Trying to Raise Free Range Kids

Homeschoolers are often thought of as being a bit odd.

I'm OK with that.

Our choices are obviously different from the majority of parents out there as far as schooling our kids go and lately I've been noticing that we vary in other ways too:

  • My kids are given a lot of chores and responsibilities that a lot of their peers are not. Sometimes I think that is due to the fact I have more time to teach them household chores and  sometimes I just need them to take on more responsibility.  Mostly though, I think, as I've watched my boys take on more and more tasks and do them well I just figure why not teach them even more?
  • They were encouraged to use knives to cut their meat and steak starting as young as 6.  
  • I showed them how to run the washing machine and the dryer as soon as they were tall enough to reach the top of the washer using a step stool.  
  • We have given our kids machetes, pocket knives, hot glue guns, and other assorted tools to use when we're walking in the woods or working on a project together.  
 We don't have special ages set aside for when they can or can't try a certain skill.  If they ask and beg for the chance to try we usually let them attempt it.  We tell them that they need to be careful, explain a few ways they could get hurt and then watch and hope they handle it well.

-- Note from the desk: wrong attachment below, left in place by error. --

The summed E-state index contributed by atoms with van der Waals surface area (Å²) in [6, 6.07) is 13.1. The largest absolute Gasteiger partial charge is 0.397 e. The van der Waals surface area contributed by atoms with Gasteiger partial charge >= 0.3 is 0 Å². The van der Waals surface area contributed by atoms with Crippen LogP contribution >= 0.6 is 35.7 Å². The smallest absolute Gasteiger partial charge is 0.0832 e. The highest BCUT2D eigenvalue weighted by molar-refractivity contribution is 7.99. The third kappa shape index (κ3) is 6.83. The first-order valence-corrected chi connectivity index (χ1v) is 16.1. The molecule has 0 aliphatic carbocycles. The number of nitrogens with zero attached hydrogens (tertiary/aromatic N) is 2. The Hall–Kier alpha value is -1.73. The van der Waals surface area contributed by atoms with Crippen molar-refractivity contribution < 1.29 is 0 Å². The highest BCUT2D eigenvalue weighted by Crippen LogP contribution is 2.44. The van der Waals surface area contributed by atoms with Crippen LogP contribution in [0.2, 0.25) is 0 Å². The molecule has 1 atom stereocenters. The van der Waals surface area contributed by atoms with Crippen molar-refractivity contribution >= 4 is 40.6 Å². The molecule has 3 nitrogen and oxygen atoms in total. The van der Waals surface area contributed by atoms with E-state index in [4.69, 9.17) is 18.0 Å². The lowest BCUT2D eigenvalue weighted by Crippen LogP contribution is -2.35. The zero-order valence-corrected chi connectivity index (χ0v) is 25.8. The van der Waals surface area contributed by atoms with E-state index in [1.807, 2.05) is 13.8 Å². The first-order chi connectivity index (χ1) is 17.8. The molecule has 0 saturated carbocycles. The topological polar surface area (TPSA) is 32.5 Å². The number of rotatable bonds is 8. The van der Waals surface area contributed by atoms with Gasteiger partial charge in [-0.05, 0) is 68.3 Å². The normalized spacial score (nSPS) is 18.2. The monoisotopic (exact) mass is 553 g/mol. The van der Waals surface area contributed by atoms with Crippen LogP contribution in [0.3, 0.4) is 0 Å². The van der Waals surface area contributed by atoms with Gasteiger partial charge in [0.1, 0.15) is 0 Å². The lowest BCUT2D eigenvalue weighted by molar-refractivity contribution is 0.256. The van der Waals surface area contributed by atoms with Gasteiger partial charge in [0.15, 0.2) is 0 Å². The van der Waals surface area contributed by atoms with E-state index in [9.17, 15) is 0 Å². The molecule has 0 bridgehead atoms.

They've had minor cuts from knives, they've gotten minor burns from glue guns or the stove, but they've emerged just fine on the other side with a new appreciation for whichever tool they got hurt using.

We keep an eye on them, warn them when we can, and try to help them avoid any and all injuries.

But accidents and injuries are part of life so when they get hurt we help patch up their cuts, scrapes and burns and bruises with lots of hugs, a few gentle reminders and lots of reassurances.  We always evaluate if we should take that skill away for a while or not and try to determine if they weren't ready for that responsibility yet or if they just had a normal, unavoidable accident.  Sometimes they're innocent accidents; I still cut myself in the kitchen when I'm working at times.  I still burn myself on the glue gun every now and then.  Accidents happen and I know as much as I'd like to prevent them all I just can't.